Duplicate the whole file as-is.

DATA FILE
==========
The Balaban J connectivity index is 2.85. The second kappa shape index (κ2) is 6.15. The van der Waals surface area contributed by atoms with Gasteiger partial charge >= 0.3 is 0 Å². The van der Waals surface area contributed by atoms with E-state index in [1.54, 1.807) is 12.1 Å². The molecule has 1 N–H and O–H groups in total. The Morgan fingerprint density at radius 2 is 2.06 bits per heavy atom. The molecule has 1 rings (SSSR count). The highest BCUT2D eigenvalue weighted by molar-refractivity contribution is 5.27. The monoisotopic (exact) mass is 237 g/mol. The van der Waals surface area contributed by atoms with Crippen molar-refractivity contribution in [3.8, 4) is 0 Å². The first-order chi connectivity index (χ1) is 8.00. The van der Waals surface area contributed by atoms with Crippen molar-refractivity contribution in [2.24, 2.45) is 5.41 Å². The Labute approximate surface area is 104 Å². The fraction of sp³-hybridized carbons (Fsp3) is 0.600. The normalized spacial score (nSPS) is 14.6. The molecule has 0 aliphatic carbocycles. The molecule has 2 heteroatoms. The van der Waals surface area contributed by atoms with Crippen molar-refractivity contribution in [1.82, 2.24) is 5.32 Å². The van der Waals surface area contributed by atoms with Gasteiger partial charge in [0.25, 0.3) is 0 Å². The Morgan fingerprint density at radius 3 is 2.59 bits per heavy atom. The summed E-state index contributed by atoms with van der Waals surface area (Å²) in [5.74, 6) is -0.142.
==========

The Balaban J connectivity index is 2.85. The second kappa shape index (κ2) is 6.15. The van der Waals surface area contributed by atoms with Gasteiger partial charge >= 0.3 is 0 Å². The van der Waals surface area contributed by atoms with E-state index in [1.54, 1.807) is 12.1 Å². The molecule has 1 N–H and O–H groups in total. The Morgan fingerprint density at radius 2 is 2.06 bits per heavy atom. The molecule has 1 rings (SSSR count). The highest BCUT2D eigenvalue weighted by molar-refractivity contribution is 5.27. The monoisotopic (exact) mass is 237 g/mol. The van der Waals surface area contributed by atoms with Crippen molar-refractivity contribution in [3.8, 4) is 0 Å². The first-order chi connectivity index (χ1) is 8.00. The van der Waals surface area contributed by atoms with Crippen molar-refractivity contribution in [2.24, 2.45) is 5.41 Å². The Labute approximate surface area is 104 Å². The fraction of sp³-hybridized carbons (Fsp3) is 0.600. The normalized spacial score (nSPS) is 14.6. The molecule has 0 aliphatic carbocycles. The molecule has 2 heteroatoms. The van der Waals surface area contributed by atoms with Crippen molar-refractivity contribution in [1.82, 2.24) is 5.32 Å². The van der Waals surface area contributed by atoms with Gasteiger partial charge in [0.25, 0.3) is 0 Å². The Morgan fingerprint density at radius 3 is 2.59 bits per heavy atom. The summed E-state index contributed by atoms with van der Waals surface area (Å²) in [5.74, 6) is -0.142.